Connect with us
Our website publishes news, press releases, opinion and advertorials on various financial organizations, products and services which are commissioned from various Companies, Organizations, PR agencies, Bloggers etc. These commissioned articles are commercial in nature. This is not to be considered as financial advice and should be considered only for information purposes. It does not reflect the views or opinion of our website and is not to be considered an endorsement or a recommendation. We cannot guarantee the accuracy or applicability of any information provided with respect to your individual or personal circumstances. Please seek Professional advice from a qualified professional before making any financial decisions. We link to various third-party websites, affiliate sales networks, and to our advertising partners websites. When you view or click on certain links available on our articles, our partners may compensate us for displaying the content to you or make a purchase or fill a form. This will not incur any additional charges to you. To make things simpler for you to identity or distinguish advertised or sponsored articles or links, you may consider all articles or links hosted on our site as a commercial article placement. We will not be responsible for any loss you may suffer as a result of any omission or inaccuracy on the website.


The Biggest Weakness of the UK Finance Sector is Cybersecurity

Cybersecurity in financial services

By Darren Guccione, CEO & Co-founder of Keeper Security

Over recent months, the UK finance sector has been sorely affected by the consequences of Brexit, with cross-European institutions and much of the City of London’s share-trading work now moved to European capitals and future development jeopardised. Work to shore-up business and ensure continuity has occupied the majority of finance chiefs’ mind-share over recent months, and seems set to continue for some time.

Alongside this, Covid-19 has forced an enormous acceleration in digital transformation. Organisations report exponential change. Systems and data within finance – explicitly designed to prevent external access when they were established, needed to be opened up and new ways of working introduced.

This double crisis – Covid and Brexit – has reduced the attention afforded by the finance industry to cybersecurity, it seems, and internet-based criminals smell blood in the water.

New research says seven out of ten financial businesses admitted they’d suffered a cyberattack over the previous 12 months. And nearly three in five of these attacks detected by UK finance firms were made easier because of the remote-working conditions created by the Covid-19 pandemic. There is also anxiety over the use of personal devices to conduct work operations, in some cases a necessary consequence of remote working during the pandemic.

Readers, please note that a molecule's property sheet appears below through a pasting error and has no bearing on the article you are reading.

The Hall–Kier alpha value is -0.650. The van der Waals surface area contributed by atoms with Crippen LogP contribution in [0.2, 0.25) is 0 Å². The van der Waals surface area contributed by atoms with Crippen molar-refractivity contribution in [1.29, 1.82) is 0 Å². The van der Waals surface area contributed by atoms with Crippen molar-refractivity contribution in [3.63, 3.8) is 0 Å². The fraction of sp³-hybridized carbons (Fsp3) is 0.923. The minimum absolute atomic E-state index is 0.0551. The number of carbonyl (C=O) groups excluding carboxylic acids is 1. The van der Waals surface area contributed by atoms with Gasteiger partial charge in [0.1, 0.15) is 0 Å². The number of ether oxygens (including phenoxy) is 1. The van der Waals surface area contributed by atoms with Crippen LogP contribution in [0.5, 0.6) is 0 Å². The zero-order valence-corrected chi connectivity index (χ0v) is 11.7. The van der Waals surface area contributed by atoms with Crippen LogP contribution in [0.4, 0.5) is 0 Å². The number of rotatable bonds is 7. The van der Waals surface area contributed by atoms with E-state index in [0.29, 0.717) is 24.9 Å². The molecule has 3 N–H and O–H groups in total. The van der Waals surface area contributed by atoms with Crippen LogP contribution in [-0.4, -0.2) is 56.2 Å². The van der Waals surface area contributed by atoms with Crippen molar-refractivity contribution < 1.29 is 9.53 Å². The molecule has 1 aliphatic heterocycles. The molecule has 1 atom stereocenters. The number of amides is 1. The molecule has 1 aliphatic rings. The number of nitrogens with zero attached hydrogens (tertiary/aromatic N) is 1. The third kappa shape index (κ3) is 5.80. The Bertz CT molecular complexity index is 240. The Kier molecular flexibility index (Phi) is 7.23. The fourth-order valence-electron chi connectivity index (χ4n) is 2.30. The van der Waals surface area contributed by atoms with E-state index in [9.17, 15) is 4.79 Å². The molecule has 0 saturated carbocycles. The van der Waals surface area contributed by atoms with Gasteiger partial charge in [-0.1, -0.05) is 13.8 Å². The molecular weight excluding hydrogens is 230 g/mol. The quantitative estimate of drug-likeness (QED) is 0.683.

Continual fire-fighting around Covid and Brexit has also led a large number of businesses to stop planning for cybersecurity emergencies – or not start that planning to begin with. A worrying half of finance leaders in the UK do not have what even they consider an ‘adequate’ cyber-incident response plan in place.

Small steps can also be giant leaps

But remote working is not inevitably insecure. Security can always be tightened through the right practices, tools and policies.

Rapid progress towards a more secure business can be made by picking the low-hanging fruit. Overwhelmingly, passwords are a point of weakness that can be made stronger with simple, yet effective changes. The vast majority of data breaches are caused by successful password attacks. And I suspect we all know why.

Typical professional workers need to be able to produce around 85 passwords or more on a regular basis, between their work and home accounts. No normal person can remember even a fraction of that number and, if they have memorised more than a few, it’s because they’ve developed some sort of “special system” – whereby all their passwords are strikingly similar. Otherwise, they’re engineered for human frailty. If you ask most people to produce a password including 8 alphabetical characters, 4 numerals and a special character, the typical response will be ‘password1234!’.

An enterprise-ready password manager is easily deployed, is simpler for users than remembering passwords, and is relatively inexpensive in relation to its impact. Good solutions generate passwords with high entropy, using technology that requires neither the user, nor the provider, to remember the password. Coupled with other relatively simple measures, often built into leading operating systems, the most common malicious routes to accessing sensitive information can be closed down.

The last year has created considerable changes to working life, and security has not always been front of mind. Twelve months on, this needs to be urgently addressed and the UK finance industry needs to be especially cautious, given the attractiveness to cyber criminals of the wealth of data it possesses.

A reliable security infrastructure is more crucial than ever as UK financial service providers battle for business outside the EU’s single market in the wake of Brexit.

Without rigorous security in place, finance firms are putting their operations and potentially, client information at risk. A single successful cyberattack is enough to destroy the reputation of an entire business. As we continue to navigate the work landscape of 2021, financial companies should act now to invest further in cybersecurity strategies and technology before it’s too late.

Global Banking and Finance Review Awards Nominations 2022
2022 Awards now open. Click Here to Nominate


Newsletters with Secrets & Analysis. Subscribe Now